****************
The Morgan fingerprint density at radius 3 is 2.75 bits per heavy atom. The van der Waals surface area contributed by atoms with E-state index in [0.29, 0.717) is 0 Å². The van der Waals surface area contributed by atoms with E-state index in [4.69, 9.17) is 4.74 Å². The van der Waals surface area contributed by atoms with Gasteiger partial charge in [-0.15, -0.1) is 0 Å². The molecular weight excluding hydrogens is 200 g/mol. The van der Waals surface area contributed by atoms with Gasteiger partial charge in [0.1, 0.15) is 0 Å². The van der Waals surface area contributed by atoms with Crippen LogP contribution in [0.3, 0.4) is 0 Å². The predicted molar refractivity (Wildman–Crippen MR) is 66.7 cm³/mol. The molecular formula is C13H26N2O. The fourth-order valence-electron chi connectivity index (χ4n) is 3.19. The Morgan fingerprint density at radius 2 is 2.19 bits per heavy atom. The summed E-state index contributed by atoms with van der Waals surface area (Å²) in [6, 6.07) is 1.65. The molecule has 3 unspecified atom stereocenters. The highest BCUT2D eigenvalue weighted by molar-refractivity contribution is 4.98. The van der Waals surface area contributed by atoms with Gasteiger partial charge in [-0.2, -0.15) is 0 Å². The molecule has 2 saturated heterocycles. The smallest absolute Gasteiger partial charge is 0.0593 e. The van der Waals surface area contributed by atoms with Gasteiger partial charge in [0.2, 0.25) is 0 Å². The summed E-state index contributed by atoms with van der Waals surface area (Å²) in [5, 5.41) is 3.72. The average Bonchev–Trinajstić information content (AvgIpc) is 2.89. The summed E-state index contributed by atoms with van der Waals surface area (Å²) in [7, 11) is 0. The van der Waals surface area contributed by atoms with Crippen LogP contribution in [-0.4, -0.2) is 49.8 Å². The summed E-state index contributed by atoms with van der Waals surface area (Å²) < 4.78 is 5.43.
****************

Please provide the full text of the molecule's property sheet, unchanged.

The Morgan fingerprint density at radius 3 is 2.75 bits per heavy atom. The van der Waals surface area contributed by atoms with E-state index in [0.29, 0.717) is 0 Å². The van der Waals surface area contributed by atoms with E-state index in [4.69, 9.17) is 4.74 Å². The van der Waals surface area contributed by atoms with Gasteiger partial charge in [-0.15, -0.1) is 0 Å². The molecular weight excluding hydrogens is 200 g/mol. The van der Waals surface area contributed by atoms with Gasteiger partial charge in [0.1, 0.15) is 0 Å². The van der Waals surface area contributed by atoms with Crippen LogP contribution in [0.3, 0.4) is 0 Å². The predicted molar refractivity (Wildman–Crippen MR) is 66.7 cm³/mol. The molecular formula is C13H26N2O. The fourth-order valence-electron chi connectivity index (χ4n) is 3.19. The Morgan fingerprint density at radius 2 is 2.19 bits per heavy atom. The summed E-state index contributed by atoms with van der Waals surface area (Å²) in [6, 6.07) is 1.65. The molecule has 3 unspecified atom stereocenters. The highest BCUT2D eigenvalue weighted by molar-refractivity contribution is 4.98. The van der Waals surface area contributed by atoms with Gasteiger partial charge in [-0.2, -0.15) is 0 Å². The molecule has 2 saturated heterocycles. The smallest absolute Gasteiger partial charge is 0.0593 e. The van der Waals surface area contributed by atoms with Gasteiger partial charge in [0.2, 0.25) is 0 Å². The summed E-state index contributed by atoms with van der Waals surface area (Å²) in [5, 5.41) is 3.72. The average Bonchev–Trinajstić information content (AvgIpc) is 2.89. The summed E-state index contributed by atoms with van der Waals surface area (Å²) in [7, 11) is 0. The van der Waals surface area contributed by atoms with Crippen LogP contribution in [-0.4, -0.2) is 49.8 Å². The summed E-state index contributed by atoms with van der Waals surface area (Å²) < 4.78 is 5.43.